For Los Angeles County Supervisor Mike Antonovich, last week's favorable ruling by the state Supreme Court was little more than the predictable outcome of a nuisance lawsuit he always figured he'd win, another day in the rough-and-tumble world of politics.
Speaking matter of factly after the court refused to reopen the case--in which Antonovich was accused of inappropriately phoning a judge on behalf of two campaign donors--the veteran politician dismissed the matter as "an example of the frivolous lawsuits that help clog up the courts."
Although Antonovich was cleared of financial liability in an earlier appeals court decision, his actions also were called "reprehensible" in a small portion of a long opinion. But the supervisor, whose district includes parts of the San Fernando Valley as well as the Antelope and Santa Clarita valleys, brushed off that jab too.
In contrast, the case stirred years of soul-searching for Eric E. Younger, the now-retired judge whom Antonovich called in 1988. It marked the end of his long friendship with Antonovich and represented a rare crisis in an otherwise blue-chip career guided by the example of his late father, former state Atty. Gen. Evelle J. Younger.
In a short footnote to the same appeals court decision, Younger was admonished for failing to immediately end the telephone call from Antonovich. He later said the court's criticism unfairly subjected him "to a substantial and career-damaging injustice."
The footnote also criticizes Younger for waiting six weeks to remove himself from the case. After much thought, he wrote the 2nd District Court of Appeal and the California Supreme Court asking to have the footnote erased--both times unsuccessfully.
Today, the 52-year-old Younger, who lives in Altadena, says he accepts the fact that the criticism will remain on the record. His main concern had been his reputation--"my only product, if you will"--and he said his new career as a private arbitrator and author has been going very well.
But the episode offers a glimpse at the ethical dilemma that judges face when someone unexpectedly tries to intervene in a pending case--especially a friend or acquaintance.
"Supervisors can talk about anything they want [with judges], but not cases pending before the court. That's a no-no, a judicial cardinal sin," said Gideon Kanner, an appellate law specialist and professor emeritus at Loyola Law School.
Judges often are caught off guard by acquaintances who approach them in social settings, start casual conversations and then bring up pending cases, said Santa Monica Superior Court Judge David Rothman, who writes about judicial ethics.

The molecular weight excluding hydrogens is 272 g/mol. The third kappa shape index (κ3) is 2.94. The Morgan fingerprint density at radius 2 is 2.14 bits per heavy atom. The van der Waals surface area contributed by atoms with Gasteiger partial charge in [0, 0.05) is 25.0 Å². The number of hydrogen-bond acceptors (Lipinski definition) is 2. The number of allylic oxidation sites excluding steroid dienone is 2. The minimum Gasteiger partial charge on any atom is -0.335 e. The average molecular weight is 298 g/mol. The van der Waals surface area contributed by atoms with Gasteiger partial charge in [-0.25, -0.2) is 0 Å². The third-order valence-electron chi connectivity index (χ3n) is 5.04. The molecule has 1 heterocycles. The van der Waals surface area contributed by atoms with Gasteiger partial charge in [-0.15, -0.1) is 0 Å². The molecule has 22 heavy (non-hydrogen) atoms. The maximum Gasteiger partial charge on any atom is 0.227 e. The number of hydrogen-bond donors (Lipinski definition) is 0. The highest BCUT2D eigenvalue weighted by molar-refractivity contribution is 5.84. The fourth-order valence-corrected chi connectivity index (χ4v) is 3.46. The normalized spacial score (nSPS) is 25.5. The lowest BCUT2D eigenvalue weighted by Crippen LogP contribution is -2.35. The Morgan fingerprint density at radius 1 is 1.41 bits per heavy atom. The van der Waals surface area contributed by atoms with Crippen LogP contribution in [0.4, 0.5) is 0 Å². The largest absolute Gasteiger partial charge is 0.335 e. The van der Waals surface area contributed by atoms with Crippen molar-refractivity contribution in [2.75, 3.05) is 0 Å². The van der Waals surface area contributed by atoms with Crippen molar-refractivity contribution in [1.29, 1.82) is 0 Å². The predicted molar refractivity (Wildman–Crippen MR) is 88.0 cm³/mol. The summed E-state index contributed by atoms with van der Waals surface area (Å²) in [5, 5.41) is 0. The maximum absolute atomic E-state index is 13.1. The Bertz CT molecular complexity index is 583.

Particularly vulnerable are judges such as Younger, an active man from a prominent political family with many community ties, Rothman said, adding: "It comes unexpected, and sometimes you don't even recognize it."
That's exactly how Younger has described the November, 1988, phone call from Antonovich. The two grew up together in Los Feliz. Antonovich eulogized Younger's father after his 1989 death, and they had spoken countless times over the years about family, mutual friends and county business.
Before he knew it, Younger says, Antonovich brought up the case of Krikor Suri and his business partners in a downtown Los Angeles jewelry mart. The two were being sued by fellow investor Avedis Kasparian.
Younger says he abruptly changed the subject and ended the phone call as quickly and diplomatically as he could without hanging up "mid-sentence" on his old friend. He then began agonizing over how to handle the situation, knowing that he needed to remove himself from the case but loath to embarrass Antonovich, who he believed had just committed a "mildly dumb" mistake.
About six weeks later, after the Thanksgiving and Christmas holidays had passed, Younger disclosed the phone call to both sides of the case and removed himself as its judge. A big reason for the delay, he says, was that he wanted to consult his trusted father, who was on a cruise when the call occurred.
Younger had nothing more to do with the matter for nearly five years, until he was called to testify as a witness for Kasparian in 1993. In a related suit, Kasparian alleged that Antonovich had spoiled an out-of-court settlement that he had been negotiating because the phone call to Younger diminished his adversaries' incentive to work out a deal.
Kasparian had hoped to unload his share in the jewelry mart for $2 million but instead sold it to his adversaries for $800,000 after negotiations broke down, a profit reduction that he blamed on the supervisor's intervention.
Until then, Younger says, he continued to believe that the phone call had been an innocent lapse in Antonovich's judgment. But during the trial, he says, he learned to his chagrin that Suri and his partners had contributed $13,000 to Antonovich's 1988 reelection campaign just days before and after the call.